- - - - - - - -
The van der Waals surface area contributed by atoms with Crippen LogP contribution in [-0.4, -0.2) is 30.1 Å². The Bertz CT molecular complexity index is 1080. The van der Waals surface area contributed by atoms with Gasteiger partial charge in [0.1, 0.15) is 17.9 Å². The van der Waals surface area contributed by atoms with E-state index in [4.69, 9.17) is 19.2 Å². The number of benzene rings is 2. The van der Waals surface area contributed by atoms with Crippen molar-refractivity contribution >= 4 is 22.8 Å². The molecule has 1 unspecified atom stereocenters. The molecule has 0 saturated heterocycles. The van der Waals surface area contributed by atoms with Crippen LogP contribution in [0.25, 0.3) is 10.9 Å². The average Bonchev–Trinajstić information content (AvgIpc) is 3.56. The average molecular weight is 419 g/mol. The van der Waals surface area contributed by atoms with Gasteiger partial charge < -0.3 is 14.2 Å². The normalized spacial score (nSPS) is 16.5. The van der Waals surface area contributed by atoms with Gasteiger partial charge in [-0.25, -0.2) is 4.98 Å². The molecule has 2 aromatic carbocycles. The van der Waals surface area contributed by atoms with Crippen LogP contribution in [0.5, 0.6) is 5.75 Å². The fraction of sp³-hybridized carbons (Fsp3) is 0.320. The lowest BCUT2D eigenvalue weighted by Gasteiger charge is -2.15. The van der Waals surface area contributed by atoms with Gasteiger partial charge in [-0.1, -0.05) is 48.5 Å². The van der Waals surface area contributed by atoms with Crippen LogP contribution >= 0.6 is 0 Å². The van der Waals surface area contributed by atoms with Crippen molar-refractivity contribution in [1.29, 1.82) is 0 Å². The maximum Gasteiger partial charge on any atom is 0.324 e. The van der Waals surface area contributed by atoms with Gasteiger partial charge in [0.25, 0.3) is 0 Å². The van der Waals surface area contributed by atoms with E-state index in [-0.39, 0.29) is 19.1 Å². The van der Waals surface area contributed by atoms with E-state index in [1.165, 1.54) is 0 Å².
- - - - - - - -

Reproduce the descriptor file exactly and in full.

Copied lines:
The van der Waals surface area contributed by atoms with Crippen LogP contribution in [-0.4, -0.2) is 30.1 Å². The Bertz CT molecular complexity index is 1080. The van der Waals surface area contributed by atoms with Gasteiger partial charge in [0.1, 0.15) is 17.9 Å². The van der Waals surface area contributed by atoms with E-state index in [4.69, 9.17) is 19.2 Å². The number of benzene rings is 2. The van der Waals surface area contributed by atoms with Crippen molar-refractivity contribution >= 4 is 22.8 Å². The molecule has 1 unspecified atom stereocenters. The molecule has 0 saturated heterocycles. The van der Waals surface area contributed by atoms with Crippen LogP contribution in [0.25, 0.3) is 10.9 Å². The average Bonchev–Trinajstić information content (AvgIpc) is 3.56. The average molecular weight is 419 g/mol. The van der Waals surface area contributed by atoms with Gasteiger partial charge < -0.3 is 14.2 Å². The normalized spacial score (nSPS) is 16.5. The van der Waals surface area contributed by atoms with Gasteiger partial charge in [-0.25, -0.2) is 4.98 Å². The molecule has 2 aromatic carbocycles. The van der Waals surface area contributed by atoms with Crippen LogP contribution in [0.5, 0.6) is 5.75 Å². The fraction of sp³-hybridized carbons (Fsp3) is 0.320. The lowest BCUT2D eigenvalue weighted by Gasteiger charge is -2.15. The van der Waals surface area contributed by atoms with Gasteiger partial charge in [-0.1, -0.05) is 48.5 Å². The van der Waals surface area contributed by atoms with Crippen LogP contribution >= 0.6 is 0 Å². The van der Waals surface area contributed by atoms with Crippen molar-refractivity contribution in [1.29, 1.82) is 0 Å². The maximum Gasteiger partial charge on any atom is 0.324 e. The van der Waals surface area contributed by atoms with Gasteiger partial charge in [0.25, 0.3) is 0 Å². The van der Waals surface area contributed by atoms with E-state index in [-0.39, 0.29) is 19.1 Å². The van der Waals surface area contributed by atoms with E-state index in [1.165, 1.54) is 0 Å².